Infrastructure development is considered a sine qua non for India becoming a US $ 5 trillion economy by 2025 given its multiplier effect across sectors such as steel, cement, auto, and real estate, among others.
Investments in the infrastructure sector, however, have been growing at a slow clip resulting in mounting infrastructure deficit and productivity losses.
The situation is changing gradually, and according to a recent report from Asian Development Bank (ADB) India’s current infrastructure spend stands at above 5% of its GDP, which is higher than most Asian economies.
According to ADB estimates, India needs investments of around US $ 4.4 trillion during 2016-30 at 2015 prices or an annual average amount of US $ 291 billion comprising 7.4% of the GDP, as against US $ 118 billion currently spent, to meet its mounting infrastructure needs. This is also corroborated by the Economic Survey 2017-18, which states that India needs to spend 7-8% of its GDP on infrastructure every year, which translates into an annual infrastructure investment of US $ 200 billion. However, the country has been able to spend only about half the amount so far.
Augmenting Infrastructure Spending: Government Initiatives
Taking cognizance of the fact that reducing infrastructure deficit is crucial for realising India’s developmental aspirations, the Government has prioritized infrastructure spending in its policy formulation. Significant improvement in infrastructure sectors such as roads, railways, air, shipping and waterways can be seen – the Sagarmala project seeks to connect the coastline and ports to the hinterland; airport modernization and airport expansion in Tier-2 cities is underway and resources have been allocated for logistics and connectivity, especially in industrial clusters, to fast track the infrastructure mission. The aim is to reduce the turnaround time and compliance costs of trading across borders. Projects stuck for many years have been revived. All these are helping bring about visible and qualitative changes in the lives of citizens.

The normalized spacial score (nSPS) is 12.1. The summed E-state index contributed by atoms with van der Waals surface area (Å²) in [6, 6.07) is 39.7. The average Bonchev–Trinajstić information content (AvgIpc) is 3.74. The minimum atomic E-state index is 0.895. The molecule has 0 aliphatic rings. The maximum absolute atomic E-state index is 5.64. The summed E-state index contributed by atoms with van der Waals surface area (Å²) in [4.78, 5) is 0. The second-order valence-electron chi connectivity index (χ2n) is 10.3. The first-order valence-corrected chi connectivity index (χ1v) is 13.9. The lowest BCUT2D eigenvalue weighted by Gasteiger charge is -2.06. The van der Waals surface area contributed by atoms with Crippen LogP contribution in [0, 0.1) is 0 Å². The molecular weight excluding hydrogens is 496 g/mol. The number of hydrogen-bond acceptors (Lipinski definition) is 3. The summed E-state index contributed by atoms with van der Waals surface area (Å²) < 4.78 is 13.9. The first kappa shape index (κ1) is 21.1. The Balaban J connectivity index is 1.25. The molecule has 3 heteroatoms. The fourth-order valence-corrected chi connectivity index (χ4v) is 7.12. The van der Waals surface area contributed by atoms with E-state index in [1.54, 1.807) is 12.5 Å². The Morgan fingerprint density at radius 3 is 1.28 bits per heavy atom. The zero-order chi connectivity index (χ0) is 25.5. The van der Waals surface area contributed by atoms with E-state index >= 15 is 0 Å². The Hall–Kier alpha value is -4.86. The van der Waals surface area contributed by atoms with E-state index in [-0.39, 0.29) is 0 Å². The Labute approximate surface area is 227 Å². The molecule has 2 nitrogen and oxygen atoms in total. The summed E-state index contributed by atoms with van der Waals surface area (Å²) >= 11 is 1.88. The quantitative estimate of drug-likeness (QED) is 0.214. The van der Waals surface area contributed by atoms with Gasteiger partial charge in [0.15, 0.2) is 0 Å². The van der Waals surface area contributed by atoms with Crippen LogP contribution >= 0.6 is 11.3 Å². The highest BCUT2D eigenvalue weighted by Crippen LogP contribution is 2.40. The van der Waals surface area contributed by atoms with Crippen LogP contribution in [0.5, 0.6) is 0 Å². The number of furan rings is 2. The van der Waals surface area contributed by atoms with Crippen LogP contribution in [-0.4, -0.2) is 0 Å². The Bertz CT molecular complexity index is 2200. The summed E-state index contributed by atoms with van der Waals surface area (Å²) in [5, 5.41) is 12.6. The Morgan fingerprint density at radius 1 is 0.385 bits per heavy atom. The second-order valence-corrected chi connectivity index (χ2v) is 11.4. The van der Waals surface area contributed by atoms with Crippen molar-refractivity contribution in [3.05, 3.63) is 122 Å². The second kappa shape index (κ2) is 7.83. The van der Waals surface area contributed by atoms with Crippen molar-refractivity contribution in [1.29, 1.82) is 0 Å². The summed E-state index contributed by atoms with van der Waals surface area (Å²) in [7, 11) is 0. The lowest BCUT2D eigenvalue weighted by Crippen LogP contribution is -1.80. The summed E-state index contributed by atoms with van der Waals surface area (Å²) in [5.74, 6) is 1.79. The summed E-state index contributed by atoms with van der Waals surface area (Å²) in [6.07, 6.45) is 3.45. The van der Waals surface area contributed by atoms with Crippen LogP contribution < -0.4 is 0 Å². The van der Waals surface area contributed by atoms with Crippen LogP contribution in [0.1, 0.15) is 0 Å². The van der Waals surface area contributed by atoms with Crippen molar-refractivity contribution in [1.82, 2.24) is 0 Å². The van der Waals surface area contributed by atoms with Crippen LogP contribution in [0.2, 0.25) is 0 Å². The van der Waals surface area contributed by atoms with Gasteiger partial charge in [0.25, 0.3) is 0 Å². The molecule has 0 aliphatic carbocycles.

Alongside public investment, private sector investments are being encouraged and changes have been initiated in the model concession agreements to ensure a rational risk allocation for private investors. Several decisions to revive public private partnerships across the spectrum from railways to ports and roads have been taken, and the new arbitration act and the decision for one-time settlement of pending cases in the construction sector are meant to facilitate private investment.
Budget 2019-20: Renewing the Focus on Infrastructure
The Union Budget 2019-20 has allocated INR 100 lakh crore (nearly US $ 1500 billion) for investment in infrastructure over the next five years. It also proposes a comprehensive restructuring of the National Highway Programme, inducting private capital through the public-private partnership route for the completion of railway tracks as well as manufacture of rolling stock and delivery of passenger freight services. For ensuring power connectivity, the concept of “One Nation, One Grid” is timely.
Reflecting the Government’s commitment to infrastructure development is the improvement in infrastructure: the length of national highways has increased to 122,434 kms in FY18 from 92,851 kms in FY14; energy deficit has declined to 0.7% in FY18 from 4.2% in FY14 and the number of airports has increased to 102 in 2018.
Within this exciting infrastructure story, CII has assumed a lead role in recommending policies and also promoting construction and construction equipment industry.
CII’s Infrastructure work spans all subsectors of the infrastructure sector – real estate, housing, construction, shipping, railways, road & highways, smart cities, and civil aviation. CII undertakes policy advocacy at the Central and State Government level and works closely with relevant Ministries such as the Ministry of Civil Aviation, Ministry of Railways, Inland Waterways Authority of India, and think tanks to discuss key developmental issues and growth roadmaps.
According to a CII survey undertaken in 2018, liquidity crisis and non-payment of dues to the infrastructure companies are the key issues to be addressed for future growth. There are about 1.8 lakh cases pending with tribunals which can be fast-tracked to unlock investment potential.
In 2000, CII launched a construction equipment and technology trade fair, EXCON, which brings together all infrastructure stakeholders, including policymakers, investors, and developers on a single platform. Not surprisingly, given its ambit and scope, EXCON has emerged as the largest construction equipment exhibition in South Asia and serves as a unique platform for showcasing the products of the construction equipment industry in the SAARC region, attracting huge footfalls from the domestic and international market.
The 10th edition of EXCON is being organised by CII between 10th – 14 December 2019 at Bengaluru, Karnataka with the Indian Construction Equipment Manufacturers Association (ICEMA) as sector partner for the event. Excon is an ideal forum for the fraternity to converge, network and establish partnerships and joint ventures in the construction equipment industry.
India’s infrastructure requirements are humongous, as is the potential. Continued focus on infrastructure spending will rekindle fresh investment, facilitate ease of doing business, improve the quality of life and give a boost to India’s inclusive growth.